Literary Evidence in The Construction of Indian History

Indian Art - Kalachuri period

by Jayaram V

In the construction of Indian history, three sources are important: literary sources, archeological evidence (excavations, inscriptions, coins, and monuments), and foreign accounts. Ancient Indians did not maintain an accurate record of their daily lives, family histories or contemporary accounts, thereby creating a huge vacuum in our understanding of the times in which they lived. Hence, Indic scholars are burdened with the task of constructing Indian history with meager evidence. In this discussion, we will focus upon the reliability of literary evidence.

Ancient Indians created voluminous literature, which was mostly religious and partly secular. The Vedas, Puranas, Itihasas, Shastras, Sutras, Kavyas, Kosas, ancillary texts like the Vedangas and Ayurveda, and numerous other liturgies, folktales, commentaries, summaries (samgrahas), Prabandhas, vernacular literature, etc., provide the historians with a rich source of information. However, although they are useful, they are not always reliable.

Certain risks seem to be unavoidable when you rely upon literary sources to construct the past, especially when you do not have an alternative source to corroborate the information. The ancient texts are not purely factual. They contain facts mixed with imagination, speculation, and assumptive reasoning and reflect the romantic idealism, religious authority, and creative imagination of their authors, rather than the reality of the times in which they were composed. Hence, without corroborative evidence, you do not know how far you can rely upon them and draw valid conclusions. In this regard the following points are worth mentioning.

  1. The ancient literary texts do not always reflect the social, economic, or political reality.
  2. They might have been altered several times by numerous people from different times.
  3. Their age is unknown. Hence, you cannot always place them in a timeframe.
  4. Being creative works, they contain idealism mixed with reality.
  5. We do not know their value to the common people who had no access to them.
  6. We do not know how many people put them to real use in their lives.
  7. Their appeal was limited to a  few groups as ancient India was home to diverse cultures.
  8. Changes in the language and idiom might have affected our understanding of them.
  9. We have a lot of unknowns and forgotten histories. We do not know what was lost that would never be known.
  10. Many sacred texts are not entirely free from religious and cultural bias.

Imagine that a thousand years from now historians had been tasked with the duty of constructing the history of today’s world solely based upon the remnants of today’s literature, art, films and television soaps. What kind of history would they create and how accurate it would be?

If they were to solely rely upon science fiction (and nothing else), they would have inferred that the people of today had the knowledge of time travel, space travel, alien civilizations, artificial intelligence, and the ability to colonize planets, harness the stars, and use advanced weaponry in galactic wars. (For example, we have these fantastic constructs that the people of the Mahabharata times had the knowledge of atomic warfare and missile technology).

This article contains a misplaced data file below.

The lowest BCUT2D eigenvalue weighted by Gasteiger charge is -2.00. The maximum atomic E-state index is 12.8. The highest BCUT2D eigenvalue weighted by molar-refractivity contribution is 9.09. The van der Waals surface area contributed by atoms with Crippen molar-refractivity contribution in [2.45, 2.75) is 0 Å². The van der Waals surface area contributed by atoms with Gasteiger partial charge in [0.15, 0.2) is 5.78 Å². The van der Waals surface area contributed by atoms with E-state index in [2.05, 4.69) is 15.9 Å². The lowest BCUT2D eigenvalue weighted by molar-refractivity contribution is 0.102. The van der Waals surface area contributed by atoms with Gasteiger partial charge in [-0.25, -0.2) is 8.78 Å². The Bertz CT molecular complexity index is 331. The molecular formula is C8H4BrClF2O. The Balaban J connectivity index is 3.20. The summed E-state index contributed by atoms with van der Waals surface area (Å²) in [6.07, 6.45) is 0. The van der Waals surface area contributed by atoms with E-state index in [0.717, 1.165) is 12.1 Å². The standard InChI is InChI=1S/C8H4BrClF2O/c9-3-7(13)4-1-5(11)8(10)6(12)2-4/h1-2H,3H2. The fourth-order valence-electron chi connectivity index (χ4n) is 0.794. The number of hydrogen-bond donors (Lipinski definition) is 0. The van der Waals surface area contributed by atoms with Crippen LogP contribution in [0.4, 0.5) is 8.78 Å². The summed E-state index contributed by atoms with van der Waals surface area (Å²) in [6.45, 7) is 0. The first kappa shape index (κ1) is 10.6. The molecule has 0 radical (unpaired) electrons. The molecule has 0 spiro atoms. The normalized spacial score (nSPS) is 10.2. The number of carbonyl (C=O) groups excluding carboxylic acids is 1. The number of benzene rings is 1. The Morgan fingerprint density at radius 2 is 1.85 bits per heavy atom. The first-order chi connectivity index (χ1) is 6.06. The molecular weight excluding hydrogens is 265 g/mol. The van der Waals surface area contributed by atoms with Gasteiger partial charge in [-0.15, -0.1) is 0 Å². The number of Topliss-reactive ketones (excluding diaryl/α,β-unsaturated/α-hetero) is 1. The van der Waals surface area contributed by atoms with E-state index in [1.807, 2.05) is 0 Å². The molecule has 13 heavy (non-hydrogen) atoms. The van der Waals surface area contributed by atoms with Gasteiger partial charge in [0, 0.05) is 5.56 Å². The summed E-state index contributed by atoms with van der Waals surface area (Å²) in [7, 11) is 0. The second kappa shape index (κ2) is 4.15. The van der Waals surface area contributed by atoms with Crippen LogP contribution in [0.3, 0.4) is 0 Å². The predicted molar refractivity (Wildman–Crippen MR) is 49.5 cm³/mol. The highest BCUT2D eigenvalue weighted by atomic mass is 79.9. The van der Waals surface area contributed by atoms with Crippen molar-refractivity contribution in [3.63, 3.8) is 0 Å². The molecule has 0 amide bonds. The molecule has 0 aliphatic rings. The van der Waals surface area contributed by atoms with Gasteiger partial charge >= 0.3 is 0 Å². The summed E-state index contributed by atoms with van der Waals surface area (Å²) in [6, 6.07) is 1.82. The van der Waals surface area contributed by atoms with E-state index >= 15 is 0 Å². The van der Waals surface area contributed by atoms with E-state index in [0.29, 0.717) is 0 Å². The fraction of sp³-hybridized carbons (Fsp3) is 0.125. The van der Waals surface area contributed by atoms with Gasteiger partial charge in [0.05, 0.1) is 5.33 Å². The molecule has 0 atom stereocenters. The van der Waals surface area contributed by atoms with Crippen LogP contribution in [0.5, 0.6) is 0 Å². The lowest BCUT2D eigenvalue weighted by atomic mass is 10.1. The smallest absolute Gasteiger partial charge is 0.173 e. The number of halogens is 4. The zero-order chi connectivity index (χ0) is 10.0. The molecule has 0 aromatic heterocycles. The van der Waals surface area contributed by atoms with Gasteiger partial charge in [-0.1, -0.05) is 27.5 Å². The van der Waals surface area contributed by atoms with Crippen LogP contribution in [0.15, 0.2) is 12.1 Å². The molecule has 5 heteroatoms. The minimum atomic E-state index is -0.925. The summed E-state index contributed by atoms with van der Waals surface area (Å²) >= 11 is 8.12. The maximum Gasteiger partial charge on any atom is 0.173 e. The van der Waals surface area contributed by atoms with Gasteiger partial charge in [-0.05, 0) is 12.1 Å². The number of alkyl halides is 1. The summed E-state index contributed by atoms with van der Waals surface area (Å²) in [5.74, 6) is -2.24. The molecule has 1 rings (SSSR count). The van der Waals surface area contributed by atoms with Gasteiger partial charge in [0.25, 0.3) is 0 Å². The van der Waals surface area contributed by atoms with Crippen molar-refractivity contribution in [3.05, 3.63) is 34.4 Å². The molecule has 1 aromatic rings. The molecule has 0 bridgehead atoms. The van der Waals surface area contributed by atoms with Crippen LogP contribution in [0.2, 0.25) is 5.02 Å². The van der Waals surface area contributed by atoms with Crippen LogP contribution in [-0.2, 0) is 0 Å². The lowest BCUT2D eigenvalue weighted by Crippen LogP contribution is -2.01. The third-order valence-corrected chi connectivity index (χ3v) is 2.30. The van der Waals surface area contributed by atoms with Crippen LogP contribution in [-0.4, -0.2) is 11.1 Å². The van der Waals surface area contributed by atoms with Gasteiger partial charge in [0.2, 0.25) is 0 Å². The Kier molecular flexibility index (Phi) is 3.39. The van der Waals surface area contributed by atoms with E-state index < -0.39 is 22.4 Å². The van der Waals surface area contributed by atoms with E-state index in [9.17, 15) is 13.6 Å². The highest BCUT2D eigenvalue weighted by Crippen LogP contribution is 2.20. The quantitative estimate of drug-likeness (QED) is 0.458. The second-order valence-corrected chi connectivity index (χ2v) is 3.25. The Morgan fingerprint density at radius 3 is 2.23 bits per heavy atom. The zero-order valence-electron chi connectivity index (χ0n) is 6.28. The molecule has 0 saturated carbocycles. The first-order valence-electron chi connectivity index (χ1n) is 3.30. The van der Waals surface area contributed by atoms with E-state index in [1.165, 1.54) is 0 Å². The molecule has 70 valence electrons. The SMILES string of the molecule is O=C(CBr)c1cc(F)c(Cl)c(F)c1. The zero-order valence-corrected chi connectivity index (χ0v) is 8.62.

If they had to depend solely upon Indian movies, they would have concluded that today’s Indian society was marred by violence, rapes, robberies, and corrupt politics, that people loved singing and dancing in the public places, forests and mountains, that women wore skimpy dresses and romanced with men in public, and that men settled their differences with fist fights and street brawls.

If they had to go solely by the Indian television serials, they would have concluded the women in the households spent their time bickering and plotting against their husbands and other members of the family, and some were so evil that they would poison their own friends and family members for money, power, position, love, or attention.

These are a few "exaggerated" examples of how distortions can arise if we have to base our conclusion solely upon literary works to construct the past. The older a civilization is the greater is the difficulty in recreating its history. Our knowledge of Hinduism and the history of ancient India comes to us mostly from the sacred texts and a few literary works. Hence, we have to be careful how we use them and what conclusions we draw from them.

We may use all the positive information to glorify the past, ignoring the contradictions and troubling facts, or we may use all the negative information to create an alternative history that is far from truth or delusional at its best. Many distortions have already crept into Indian history because of faulty conclusions, agenda based personal constructs, and political and ideological bias. The same sources are used by different groups to draw different conclusions.

History is mostly an interpretation of the past based upon available evidence. At the best, it is an educated and intelligent guess that may be totally out of sync with the reality. When proper evidence is lacking, no one can claim authority over it, nor should it be a license to write nonsensical histories. The history of India that we have today is rather a collection of perspectives by different people at different times. Hence, whenever we speak about the history of India or of Hinduism, we must look for validation and corroborative evidence from different sources, and allow the debate to continue. That is if we are interested in truth.

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